Charles L. James
Born in Alexandria, Louisiana, the first child of a Roman Catholic bricklayer and a Methodist schoolteacher, Arna Wendell Bontemps grew up in California and graduated from Pacific Union College. After college he accepted a teaching position in Harlem at the height of the Harlem Renaissance, and in 1926 and 1927 won first prizes on three separate occasions in contests with other “New Negro” poets. The same years marked his marriage to Alberta Johnson and the start of a family of six children.
Bontemps’s first effort at a novel (Chariot in the Cloud, 1929), a bildungsroman set in southern California, never found a publisher, but by mid-1931, as his teaching position in New York City ended, Harcourt accepted God SendsSunday (1931), his novel about the rise and notoriety of Little Augie. This tiny black jockey of the 1890s, whose period of great luck went sour, was inspired by Bontemps’s favorite uncle, Buddy.
While teaching at Oakwood Junior College, Bontemps began the first of several collaborations with Langston Hughes, Popo and Fifina: Children of Haiti (1932), a colorful travel book for juveniles that portrays two black children who migrate with their parents from an inland farm to a busy fishing village. The success of this new genre encouraged him to make juvenile fiction an ongoing part of his repertoire.
Residence in the Deep South proved fruitful for his career, for in quick succession he published his best-known short story, “A Summer Tragedy” (1932), the compelling narrative of a simple yet dignified couple worn weary by a lifetime of sharecropping on a southern plantation, wrote a dozen other tales of the South that were compiled years later under the title The Old South (1973); completed yet another profitable juvenile book, You Can’t Pet a Possum (1934), for its time a charming rural Alabama story about an eight-year-old named Shine Boy and his yellow hound, Butch; initiated contact with composer and musician W. C. Handy to ghostwrite Handy’s autobiography; and, in a visit to Fisk University in Nashville, “discovered” its rich and seemingly forgotten repository of narratives by former slaves.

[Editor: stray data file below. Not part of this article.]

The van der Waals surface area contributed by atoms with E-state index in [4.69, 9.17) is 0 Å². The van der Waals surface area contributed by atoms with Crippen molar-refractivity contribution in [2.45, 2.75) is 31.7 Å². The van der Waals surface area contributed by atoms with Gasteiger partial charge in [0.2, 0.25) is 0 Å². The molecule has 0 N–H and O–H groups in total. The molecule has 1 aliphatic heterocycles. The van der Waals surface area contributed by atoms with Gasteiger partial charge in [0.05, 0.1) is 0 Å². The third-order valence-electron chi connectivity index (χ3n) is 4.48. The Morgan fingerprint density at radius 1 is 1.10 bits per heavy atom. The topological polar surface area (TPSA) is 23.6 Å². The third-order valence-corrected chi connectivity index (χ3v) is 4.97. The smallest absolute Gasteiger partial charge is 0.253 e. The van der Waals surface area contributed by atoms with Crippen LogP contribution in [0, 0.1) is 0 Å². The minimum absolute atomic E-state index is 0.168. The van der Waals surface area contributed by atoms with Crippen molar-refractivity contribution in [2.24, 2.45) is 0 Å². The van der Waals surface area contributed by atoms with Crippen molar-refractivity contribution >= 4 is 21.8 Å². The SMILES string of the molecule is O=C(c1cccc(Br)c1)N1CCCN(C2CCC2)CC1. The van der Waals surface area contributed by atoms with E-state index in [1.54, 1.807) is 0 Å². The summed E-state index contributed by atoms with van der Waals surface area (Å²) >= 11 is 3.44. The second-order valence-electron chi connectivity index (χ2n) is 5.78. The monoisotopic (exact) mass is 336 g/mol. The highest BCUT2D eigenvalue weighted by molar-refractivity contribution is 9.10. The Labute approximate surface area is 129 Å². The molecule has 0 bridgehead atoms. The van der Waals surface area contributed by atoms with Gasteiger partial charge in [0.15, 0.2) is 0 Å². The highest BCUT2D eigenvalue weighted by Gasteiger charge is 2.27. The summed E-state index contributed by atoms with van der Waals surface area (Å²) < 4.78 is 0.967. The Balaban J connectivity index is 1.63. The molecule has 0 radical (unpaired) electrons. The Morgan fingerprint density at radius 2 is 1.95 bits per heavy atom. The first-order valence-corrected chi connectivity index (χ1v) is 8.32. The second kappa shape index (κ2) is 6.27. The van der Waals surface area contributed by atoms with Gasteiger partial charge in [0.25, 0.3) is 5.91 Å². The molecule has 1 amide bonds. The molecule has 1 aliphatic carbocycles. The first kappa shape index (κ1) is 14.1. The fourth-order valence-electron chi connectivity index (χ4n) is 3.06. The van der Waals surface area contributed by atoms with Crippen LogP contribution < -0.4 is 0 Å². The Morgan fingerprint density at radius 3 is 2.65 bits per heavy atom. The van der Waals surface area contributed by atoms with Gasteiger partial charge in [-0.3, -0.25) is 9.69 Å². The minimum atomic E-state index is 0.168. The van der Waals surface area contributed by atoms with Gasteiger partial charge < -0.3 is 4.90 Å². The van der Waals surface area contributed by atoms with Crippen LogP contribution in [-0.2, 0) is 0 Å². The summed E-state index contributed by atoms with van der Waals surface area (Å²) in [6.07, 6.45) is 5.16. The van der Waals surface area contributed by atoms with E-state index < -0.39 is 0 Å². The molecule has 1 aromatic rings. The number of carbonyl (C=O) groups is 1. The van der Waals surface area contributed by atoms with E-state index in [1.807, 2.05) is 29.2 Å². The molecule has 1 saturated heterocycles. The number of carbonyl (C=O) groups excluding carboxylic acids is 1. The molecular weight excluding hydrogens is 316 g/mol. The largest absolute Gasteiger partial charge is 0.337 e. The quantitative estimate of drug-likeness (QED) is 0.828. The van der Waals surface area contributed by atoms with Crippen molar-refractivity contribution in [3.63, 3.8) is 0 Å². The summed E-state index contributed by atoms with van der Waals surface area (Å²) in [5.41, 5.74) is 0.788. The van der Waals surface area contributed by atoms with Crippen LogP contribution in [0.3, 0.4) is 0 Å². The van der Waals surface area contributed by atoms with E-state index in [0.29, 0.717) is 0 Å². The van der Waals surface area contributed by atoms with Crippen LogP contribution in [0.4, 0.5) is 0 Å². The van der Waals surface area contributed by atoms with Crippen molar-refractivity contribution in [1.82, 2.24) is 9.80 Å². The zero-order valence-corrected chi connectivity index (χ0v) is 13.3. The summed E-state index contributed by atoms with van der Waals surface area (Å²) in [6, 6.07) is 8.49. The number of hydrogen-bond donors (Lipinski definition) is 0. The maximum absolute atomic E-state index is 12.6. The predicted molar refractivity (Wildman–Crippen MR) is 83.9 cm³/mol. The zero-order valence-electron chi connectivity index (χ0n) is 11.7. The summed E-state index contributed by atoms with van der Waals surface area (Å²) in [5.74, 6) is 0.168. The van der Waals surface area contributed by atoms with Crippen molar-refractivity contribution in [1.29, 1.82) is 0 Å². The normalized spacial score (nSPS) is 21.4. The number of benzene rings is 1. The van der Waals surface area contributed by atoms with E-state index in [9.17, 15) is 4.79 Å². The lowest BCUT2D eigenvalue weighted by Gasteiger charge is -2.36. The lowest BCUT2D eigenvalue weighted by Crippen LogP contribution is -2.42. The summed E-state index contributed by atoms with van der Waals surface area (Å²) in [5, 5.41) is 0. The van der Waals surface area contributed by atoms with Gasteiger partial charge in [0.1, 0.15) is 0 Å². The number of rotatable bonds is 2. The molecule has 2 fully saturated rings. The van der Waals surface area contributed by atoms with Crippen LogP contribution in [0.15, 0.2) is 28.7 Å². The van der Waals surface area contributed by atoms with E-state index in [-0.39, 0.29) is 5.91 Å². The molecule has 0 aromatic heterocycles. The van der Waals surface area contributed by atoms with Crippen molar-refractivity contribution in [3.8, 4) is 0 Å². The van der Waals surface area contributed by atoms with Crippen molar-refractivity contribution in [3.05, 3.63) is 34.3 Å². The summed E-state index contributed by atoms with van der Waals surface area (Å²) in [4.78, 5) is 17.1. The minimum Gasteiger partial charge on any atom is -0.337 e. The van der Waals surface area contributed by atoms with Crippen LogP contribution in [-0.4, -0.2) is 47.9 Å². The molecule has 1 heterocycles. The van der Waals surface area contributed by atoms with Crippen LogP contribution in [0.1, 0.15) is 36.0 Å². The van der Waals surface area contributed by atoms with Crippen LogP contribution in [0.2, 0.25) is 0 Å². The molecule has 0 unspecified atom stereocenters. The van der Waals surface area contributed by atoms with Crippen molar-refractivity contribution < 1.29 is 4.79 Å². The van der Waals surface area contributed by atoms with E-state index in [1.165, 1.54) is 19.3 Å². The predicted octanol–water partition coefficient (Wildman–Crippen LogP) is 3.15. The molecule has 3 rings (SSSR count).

Late in 1932 Bontemps started writing Black Thunder: Gabriel’s Revolt: Virginia 1800 (1936), his singular and inspired representation of an actual slave insurrection that failed because of weather and treachery. This work establishes the concept of freedom as the principal motif of his ensuing works and evokes questions regarding differences between writing and orality as racial and cultural markets. But because be was forced out of Oakwood at the end of the 1934 school year, the novel was completed in the cramped space of his father’s California home, where the family had retreated.
Ironic relief arrived a year later from the Adventists in the form of a principalship at their Shiloh Academy on Chicago’s battered South Side. The venture was bright with promise because the city and the university had attracted a young and savvy coterie of social radicals including Richard Wright, Margaret Walker, and Jack Conroy. Favorable critical reception ofBlack Thunder assured Bontemps’s celebrity among the group, and his application to the Julian Rosenwald Fund to research and write a third novel met with success. In Sad-Faced Boy (1937), he relates the travels to Harlem of three quaint Alabama boys who in time nostalgically discover the charm of their own birthplace. In 1938 he secured an appointment as editorial supervisor to the Federal Writers’ Project of the Illinois WPA. He sailed for the Caribbean in the fall of 1938 and put the finishing touches onDrums at Dusk (1939), his historical portrayal of the celebrated eighteenth-century black revolution on the island of Santo Domingo.